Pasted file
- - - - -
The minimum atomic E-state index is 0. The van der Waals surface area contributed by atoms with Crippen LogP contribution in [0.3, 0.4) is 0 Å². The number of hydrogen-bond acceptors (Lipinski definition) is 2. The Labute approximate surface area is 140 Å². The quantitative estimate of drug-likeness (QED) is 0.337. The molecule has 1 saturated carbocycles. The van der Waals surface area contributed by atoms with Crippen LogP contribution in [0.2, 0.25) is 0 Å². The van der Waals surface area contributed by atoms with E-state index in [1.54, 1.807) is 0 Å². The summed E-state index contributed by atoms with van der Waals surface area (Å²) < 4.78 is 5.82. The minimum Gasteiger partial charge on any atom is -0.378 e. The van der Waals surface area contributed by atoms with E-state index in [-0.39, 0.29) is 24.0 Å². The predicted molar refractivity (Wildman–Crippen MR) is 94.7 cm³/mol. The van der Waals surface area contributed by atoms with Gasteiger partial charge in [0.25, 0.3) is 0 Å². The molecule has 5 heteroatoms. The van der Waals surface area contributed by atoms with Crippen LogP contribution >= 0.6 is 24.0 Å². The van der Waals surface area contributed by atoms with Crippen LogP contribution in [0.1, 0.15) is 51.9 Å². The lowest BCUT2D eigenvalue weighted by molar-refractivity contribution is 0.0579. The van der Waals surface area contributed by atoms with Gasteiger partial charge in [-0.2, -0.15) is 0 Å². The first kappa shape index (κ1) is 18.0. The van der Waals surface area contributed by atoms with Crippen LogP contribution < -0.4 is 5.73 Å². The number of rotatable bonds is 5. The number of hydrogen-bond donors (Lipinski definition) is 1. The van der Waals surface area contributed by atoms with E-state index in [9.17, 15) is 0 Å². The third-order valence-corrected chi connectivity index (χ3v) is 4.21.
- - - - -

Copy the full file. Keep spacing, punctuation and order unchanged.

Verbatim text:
The minimum atomic E-state index is 0. The van der Waals surface area contributed by atoms with Crippen LogP contribution in [0.3, 0.4) is 0 Å². The number of hydrogen-bond acceptors (Lipinski definition) is 2. The Labute approximate surface area is 140 Å². The quantitative estimate of drug-likeness (QED) is 0.337. The molecule has 1 saturated carbocycles. The van der Waals surface area contributed by atoms with Crippen LogP contribution in [0.2, 0.25) is 0 Å². The van der Waals surface area contributed by atoms with E-state index in [1.54, 1.807) is 0 Å². The summed E-state index contributed by atoms with van der Waals surface area (Å²) < 4.78 is 5.82. The minimum Gasteiger partial charge on any atom is -0.378 e. The van der Waals surface area contributed by atoms with E-state index in [-0.39, 0.29) is 24.0 Å². The predicted molar refractivity (Wildman–Crippen MR) is 94.7 cm³/mol. The van der Waals surface area contributed by atoms with Gasteiger partial charge in [0.25, 0.3) is 0 Å². The molecule has 5 heteroatoms. The van der Waals surface area contributed by atoms with Crippen LogP contribution >= 0.6 is 24.0 Å². The van der Waals surface area contributed by atoms with Crippen LogP contribution in [0.1, 0.15) is 51.9 Å². The lowest BCUT2D eigenvalue weighted by molar-refractivity contribution is 0.0579. The van der Waals surface area contributed by atoms with Gasteiger partial charge in [-0.2, -0.15) is 0 Å². The first kappa shape index (κ1) is 18.0. The van der Waals surface area contributed by atoms with Crippen LogP contribution < -0.4 is 5.73 Å². The number of rotatable bonds is 5. The number of hydrogen-bond donors (Lipinski definition) is 1. The van der Waals surface area contributed by atoms with E-state index in [9.17, 15) is 0 Å². The third-order valence-corrected chi connectivity index (χ3v) is 4.21.